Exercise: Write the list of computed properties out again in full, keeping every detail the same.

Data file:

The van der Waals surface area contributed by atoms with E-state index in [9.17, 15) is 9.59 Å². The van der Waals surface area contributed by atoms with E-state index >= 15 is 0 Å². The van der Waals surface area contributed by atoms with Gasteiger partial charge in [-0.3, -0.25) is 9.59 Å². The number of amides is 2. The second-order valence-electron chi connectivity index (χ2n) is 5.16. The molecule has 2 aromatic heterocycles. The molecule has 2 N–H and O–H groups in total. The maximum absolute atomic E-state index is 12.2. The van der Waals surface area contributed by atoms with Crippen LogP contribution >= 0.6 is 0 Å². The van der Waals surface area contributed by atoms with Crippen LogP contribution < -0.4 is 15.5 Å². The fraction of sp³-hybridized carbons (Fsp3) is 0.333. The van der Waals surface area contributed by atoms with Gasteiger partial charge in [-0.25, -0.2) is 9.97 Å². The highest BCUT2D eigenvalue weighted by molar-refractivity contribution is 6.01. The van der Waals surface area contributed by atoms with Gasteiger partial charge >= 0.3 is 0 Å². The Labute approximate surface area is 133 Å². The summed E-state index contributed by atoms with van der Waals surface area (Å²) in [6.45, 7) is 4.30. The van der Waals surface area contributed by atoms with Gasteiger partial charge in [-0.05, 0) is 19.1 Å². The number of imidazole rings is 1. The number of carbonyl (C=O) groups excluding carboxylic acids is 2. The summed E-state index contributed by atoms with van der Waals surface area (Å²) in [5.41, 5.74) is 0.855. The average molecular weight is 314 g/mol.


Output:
The van der Waals surface area contributed by atoms with E-state index in [9.17, 15) is 9.59 Å². The van der Waals surface area contributed by atoms with E-state index >= 15 is 0 Å². The van der Waals surface area contributed by atoms with Gasteiger partial charge in [-0.3, -0.25) is 9.59 Å². The number of amides is 2. The second-order valence-electron chi connectivity index (χ2n) is 5.16. The molecule has 2 aromatic heterocycles. The molecule has 2 N–H and O–H groups in total. The maximum absolute atomic E-state index is 12.2. The van der Waals surface area contributed by atoms with Crippen LogP contribution >= 0.6 is 0 Å². The van der Waals surface area contributed by atoms with Crippen LogP contribution < -0.4 is 15.5 Å². The fraction of sp³-hybridized carbons (Fsp3) is 0.333. The van der Waals surface area contributed by atoms with Gasteiger partial charge in [-0.25, -0.2) is 9.97 Å². The highest BCUT2D eigenvalue weighted by molar-refractivity contribution is 6.01. The van der Waals surface area contributed by atoms with Gasteiger partial charge >= 0.3 is 0 Å². The Labute approximate surface area is 133 Å². The summed E-state index contributed by atoms with van der Waals surface area (Å²) in [6.45, 7) is 4.30. The van der Waals surface area contributed by atoms with Gasteiger partial charge in [-0.05, 0) is 19.1 Å². The number of imidazole rings is 1. The number of carbonyl (C=O) groups excluding carboxylic acids is 2. The summed E-state index contributed by atoms with van der Waals surface area (Å²) in [5.41, 5.74) is 0.855. The average molecular weight is 314 g/mol.